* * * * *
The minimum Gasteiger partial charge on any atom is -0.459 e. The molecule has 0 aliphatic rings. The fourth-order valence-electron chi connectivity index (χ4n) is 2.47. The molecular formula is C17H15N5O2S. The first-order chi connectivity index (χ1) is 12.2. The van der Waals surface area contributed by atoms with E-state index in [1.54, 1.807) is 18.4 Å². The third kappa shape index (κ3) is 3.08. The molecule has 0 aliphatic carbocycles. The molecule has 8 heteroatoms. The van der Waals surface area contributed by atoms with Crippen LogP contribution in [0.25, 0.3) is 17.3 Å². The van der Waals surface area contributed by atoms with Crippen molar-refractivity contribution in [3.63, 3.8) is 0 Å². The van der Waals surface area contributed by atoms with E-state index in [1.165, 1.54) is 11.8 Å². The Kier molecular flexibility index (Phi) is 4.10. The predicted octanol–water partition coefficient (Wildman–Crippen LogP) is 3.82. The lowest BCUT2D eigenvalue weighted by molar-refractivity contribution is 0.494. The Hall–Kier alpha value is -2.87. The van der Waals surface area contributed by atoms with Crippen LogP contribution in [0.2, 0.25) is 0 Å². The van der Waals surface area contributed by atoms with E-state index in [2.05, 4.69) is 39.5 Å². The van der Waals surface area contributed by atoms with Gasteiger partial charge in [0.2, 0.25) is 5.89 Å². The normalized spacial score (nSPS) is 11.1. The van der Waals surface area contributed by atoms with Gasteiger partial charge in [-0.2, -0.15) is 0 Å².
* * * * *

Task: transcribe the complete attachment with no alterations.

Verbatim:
The minimum Gasteiger partial charge on any atom is -0.459 e. The molecule has 0 aliphatic rings. The fourth-order valence-electron chi connectivity index (χ4n) is 2.47. The molecular formula is C17H15N5O2S. The first-order chi connectivity index (χ1) is 12.2. The van der Waals surface area contributed by atoms with E-state index in [1.54, 1.807) is 18.4 Å². The third kappa shape index (κ3) is 3.08. The molecule has 0 aliphatic carbocycles. The molecule has 8 heteroatoms. The van der Waals surface area contributed by atoms with Crippen LogP contribution in [0.25, 0.3) is 17.3 Å². The van der Waals surface area contributed by atoms with Crippen molar-refractivity contribution in [3.63, 3.8) is 0 Å². The van der Waals surface area contributed by atoms with E-state index in [1.165, 1.54) is 11.8 Å². The Kier molecular flexibility index (Phi) is 4.10. The predicted octanol–water partition coefficient (Wildman–Crippen LogP) is 3.82. The lowest BCUT2D eigenvalue weighted by molar-refractivity contribution is 0.494. The Hall–Kier alpha value is -2.87. The van der Waals surface area contributed by atoms with Crippen LogP contribution in [0.2, 0.25) is 0 Å². The van der Waals surface area contributed by atoms with E-state index in [2.05, 4.69) is 39.5 Å². The van der Waals surface area contributed by atoms with Gasteiger partial charge in [0.2, 0.25) is 5.89 Å². The normalized spacial score (nSPS) is 11.1. The van der Waals surface area contributed by atoms with Gasteiger partial charge in [-0.2, -0.15) is 0 Å².